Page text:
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The ducks have a new yard, my future tomato and bean garden. 12.22.17
And I fixed an omelet with morels for breakfast this morning. I'm not "yoking"!
Daniel, they are real treasures. Are you raising them now and do you expect to have eggs from this breed? I'm asking from ignorance of chicken breeds.
OH! My goodness, Americauna chickens are lovely and their eggs come colored:
Oh, I see them now, after Joan mentioned chicks or ducks.
When I looked at the picture, I couldn't see what it was. At first, it looked like a 3-D picture on the wall, with Charlie inspecting it. After a few seconds, I saw that it was a box on the floor, but what was in the upper right corner, I just couldn't figure-out. It looked like a boar's head, and that's all I saw until I read Joan's post.
Daniel, Charlie, inspecting baby chicks? They are not ducks because of the bill shape. They don't look like chicks!
I give up.
Charlie looks as though he has a caregiver feeling toward them.
Bead, keep edible diatomaceous earth on hand. It nips pests.
Diatomaceous Earth (food grade): bug killer you can eat!
GOING GREEN USING DIATOMACEOUS EARTH HOW-TO TIPS: An Easy Guide Boo....
Bead, you do a wonderful job of paying attention to problems and finding solutions early! That is the trick of good gardening, look at plants and take action early.
I appreciate the photos you send, and clearly, the problem was high humidity. Your remedy is perfect in principle, and in practice.
At this rate, you will be able to have fresh produce all year long, if you want, and you can try new things. You are on your way to a splendid hobby. Good gardening is not luck, it is paying attention and taking action early.
We had snow yesterday and beautiful sun today. Ah! Spring!
Wow! 50 Morels. If I lived close to you, I'd hurry right over and beg for a taste.
Yesterday, as I taking a tour around the yard, checking out buds and blossoms, I "tripped" over a little gray morel mushroom. I looked around and, holy cow, I found 50 more of the little boogers! Surprised me because: a) it's been very cold the past 3 weeks, and b) they're two weeks early (on average).
As a kid, it used to be mushroom season during the first week of May. Global warming, evidently, has moved the date up 3 to 4 weeks. By the way, the morels were found around my apple trees, sort of out in the open. Can't wait to fry them up!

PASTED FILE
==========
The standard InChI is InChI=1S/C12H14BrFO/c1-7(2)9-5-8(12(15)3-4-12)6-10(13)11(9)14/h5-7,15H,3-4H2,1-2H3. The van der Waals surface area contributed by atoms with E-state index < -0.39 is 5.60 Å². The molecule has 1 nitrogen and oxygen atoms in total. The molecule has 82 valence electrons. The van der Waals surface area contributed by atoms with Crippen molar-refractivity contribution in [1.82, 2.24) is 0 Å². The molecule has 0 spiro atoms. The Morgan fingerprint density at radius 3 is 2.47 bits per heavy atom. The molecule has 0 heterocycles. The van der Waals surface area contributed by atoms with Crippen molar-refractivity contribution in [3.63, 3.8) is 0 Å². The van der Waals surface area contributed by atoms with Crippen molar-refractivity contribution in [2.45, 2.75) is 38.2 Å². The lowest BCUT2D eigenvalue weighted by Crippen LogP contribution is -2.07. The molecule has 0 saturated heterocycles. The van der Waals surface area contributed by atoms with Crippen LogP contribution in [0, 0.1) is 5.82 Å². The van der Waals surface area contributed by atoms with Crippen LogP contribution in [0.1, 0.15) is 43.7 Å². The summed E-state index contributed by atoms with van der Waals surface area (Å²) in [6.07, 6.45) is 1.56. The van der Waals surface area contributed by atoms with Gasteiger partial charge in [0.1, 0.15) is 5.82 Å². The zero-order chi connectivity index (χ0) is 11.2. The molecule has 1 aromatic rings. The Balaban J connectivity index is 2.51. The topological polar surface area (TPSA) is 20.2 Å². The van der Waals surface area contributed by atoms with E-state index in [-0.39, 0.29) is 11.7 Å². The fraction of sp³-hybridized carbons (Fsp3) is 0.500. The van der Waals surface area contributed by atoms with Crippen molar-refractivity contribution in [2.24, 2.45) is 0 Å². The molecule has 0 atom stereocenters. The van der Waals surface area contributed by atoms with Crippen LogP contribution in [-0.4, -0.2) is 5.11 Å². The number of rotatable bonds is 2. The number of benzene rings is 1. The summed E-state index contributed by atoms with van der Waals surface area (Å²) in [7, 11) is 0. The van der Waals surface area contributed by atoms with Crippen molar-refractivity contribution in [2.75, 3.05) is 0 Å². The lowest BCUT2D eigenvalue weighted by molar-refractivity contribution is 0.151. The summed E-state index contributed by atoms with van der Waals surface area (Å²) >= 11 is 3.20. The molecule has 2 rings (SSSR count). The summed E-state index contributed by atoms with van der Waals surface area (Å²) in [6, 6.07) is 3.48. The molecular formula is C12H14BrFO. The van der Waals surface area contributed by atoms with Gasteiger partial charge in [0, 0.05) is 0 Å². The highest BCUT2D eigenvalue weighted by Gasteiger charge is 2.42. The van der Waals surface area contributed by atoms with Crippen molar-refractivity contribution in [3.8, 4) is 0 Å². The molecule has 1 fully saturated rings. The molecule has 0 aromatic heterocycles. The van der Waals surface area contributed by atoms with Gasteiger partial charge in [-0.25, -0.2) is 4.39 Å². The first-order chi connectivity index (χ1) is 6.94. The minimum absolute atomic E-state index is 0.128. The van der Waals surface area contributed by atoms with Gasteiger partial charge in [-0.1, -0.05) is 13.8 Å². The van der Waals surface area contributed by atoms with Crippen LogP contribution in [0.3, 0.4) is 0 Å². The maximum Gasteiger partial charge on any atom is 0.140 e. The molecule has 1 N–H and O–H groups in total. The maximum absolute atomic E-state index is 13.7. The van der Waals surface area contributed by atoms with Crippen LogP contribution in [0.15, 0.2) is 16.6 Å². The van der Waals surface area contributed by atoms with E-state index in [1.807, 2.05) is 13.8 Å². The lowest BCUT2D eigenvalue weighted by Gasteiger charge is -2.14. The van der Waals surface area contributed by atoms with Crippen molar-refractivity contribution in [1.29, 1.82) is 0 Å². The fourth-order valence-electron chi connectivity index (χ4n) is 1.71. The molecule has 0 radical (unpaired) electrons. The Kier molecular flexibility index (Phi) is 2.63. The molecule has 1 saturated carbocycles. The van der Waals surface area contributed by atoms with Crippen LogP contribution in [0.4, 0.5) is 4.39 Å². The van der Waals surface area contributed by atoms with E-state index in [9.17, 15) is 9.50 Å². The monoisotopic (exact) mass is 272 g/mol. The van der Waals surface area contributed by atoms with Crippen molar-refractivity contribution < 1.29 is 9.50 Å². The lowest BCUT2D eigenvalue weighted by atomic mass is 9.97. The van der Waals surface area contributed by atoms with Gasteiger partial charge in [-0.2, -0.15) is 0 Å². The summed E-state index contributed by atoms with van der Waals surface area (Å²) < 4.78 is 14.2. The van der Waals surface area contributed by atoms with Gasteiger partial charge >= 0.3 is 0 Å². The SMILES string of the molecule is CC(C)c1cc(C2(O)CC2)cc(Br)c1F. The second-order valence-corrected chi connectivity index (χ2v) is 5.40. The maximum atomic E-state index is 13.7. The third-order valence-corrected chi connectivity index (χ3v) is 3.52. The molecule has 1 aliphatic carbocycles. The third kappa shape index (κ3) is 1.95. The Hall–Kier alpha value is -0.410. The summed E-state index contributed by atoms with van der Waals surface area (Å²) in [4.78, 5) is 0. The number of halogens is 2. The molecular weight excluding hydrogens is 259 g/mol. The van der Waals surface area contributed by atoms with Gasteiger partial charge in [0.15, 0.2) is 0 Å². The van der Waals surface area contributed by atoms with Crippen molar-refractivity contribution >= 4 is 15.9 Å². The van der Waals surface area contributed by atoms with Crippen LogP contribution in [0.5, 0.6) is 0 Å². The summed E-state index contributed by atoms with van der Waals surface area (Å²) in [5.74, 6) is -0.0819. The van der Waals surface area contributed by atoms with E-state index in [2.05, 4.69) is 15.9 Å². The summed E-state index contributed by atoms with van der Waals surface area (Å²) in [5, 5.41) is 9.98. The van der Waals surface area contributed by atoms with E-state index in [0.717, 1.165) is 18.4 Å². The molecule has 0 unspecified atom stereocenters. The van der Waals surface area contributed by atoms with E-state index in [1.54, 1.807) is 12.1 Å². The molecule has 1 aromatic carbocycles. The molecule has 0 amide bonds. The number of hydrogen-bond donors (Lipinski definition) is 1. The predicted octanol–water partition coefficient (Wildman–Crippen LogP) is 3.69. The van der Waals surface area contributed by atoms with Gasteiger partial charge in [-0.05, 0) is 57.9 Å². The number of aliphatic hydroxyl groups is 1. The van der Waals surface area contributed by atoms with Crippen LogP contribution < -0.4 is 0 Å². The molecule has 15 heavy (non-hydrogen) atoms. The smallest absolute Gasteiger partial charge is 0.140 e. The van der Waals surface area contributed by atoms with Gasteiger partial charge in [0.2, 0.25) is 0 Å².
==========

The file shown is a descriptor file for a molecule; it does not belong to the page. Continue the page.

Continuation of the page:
Finally (!), my ordered trees, etc., came. It's been too cold and windy to plant them yet. Maybe this weekend. The Northern James pecan cost me $73! Hope I live long enough to get my money back, although at this point, I don't really care.
By the way, my other tree is a Blue Damson plum ($22).I also bought a "Dynamite goji berry" bush. It looks small a sickly. I've tried growing one before and failed.
And, surprise! They sent a free azalea plant. It's blooming. I'm not sure if my zone (5) will support it.
Hi Joan,Thanks much for the links and pointers (funny, I had been on the site for the 1st one earlier today!) Of course I just bought seeds recently but I think I’ll still check out the disease resistant varieties, like you suggested. Since my 1st post some of the leaves developed even more, smaller brown spots, and last night I discovered a white substance on the surface of the clay pebbles of nearly all the pots, both totes. Argh! Disappointing for sure, but, at the same time I’m kind of glad this is happening early on, when I’m in the learning and experimenting stages anyway.I believe I’ve identified the white substance as salt buildup, not a mold or disease, and most likely it’s related to the nutrient solution. We did have some problems with the scales when weighting that out and it wasn’t as exact as it should be. Another thing to remedy!As for the brown spots, I’m thinking that may have occurred after the temp. in the grow room was too hot for a couple of days last week and I should have had a fan going to circulate the air in there sooner. Lettuce doesn’t care for heat, and add in the humidity, in a room as opposed to outdoors, and not enough air circulation. It’s easy to see how that would be entirely too hospitable for molds and diseases. So, good air circulation at all times, watch the temp. and humidity. There are a couple of other mistakes I was making, like the way I was harvesting leaves (not enough). The greenhouse mix is ready to harvest, which we’ll do tomorrow night and use with some of the romaine. For the next grow I’m aiming for much more accurate weighing of nutrients, and will plant bell peppers, swiss chard and one new lettuce variety.Nice to meet ya’ll! And thanks again. BrownSpotsApril6%2C2017.JPG
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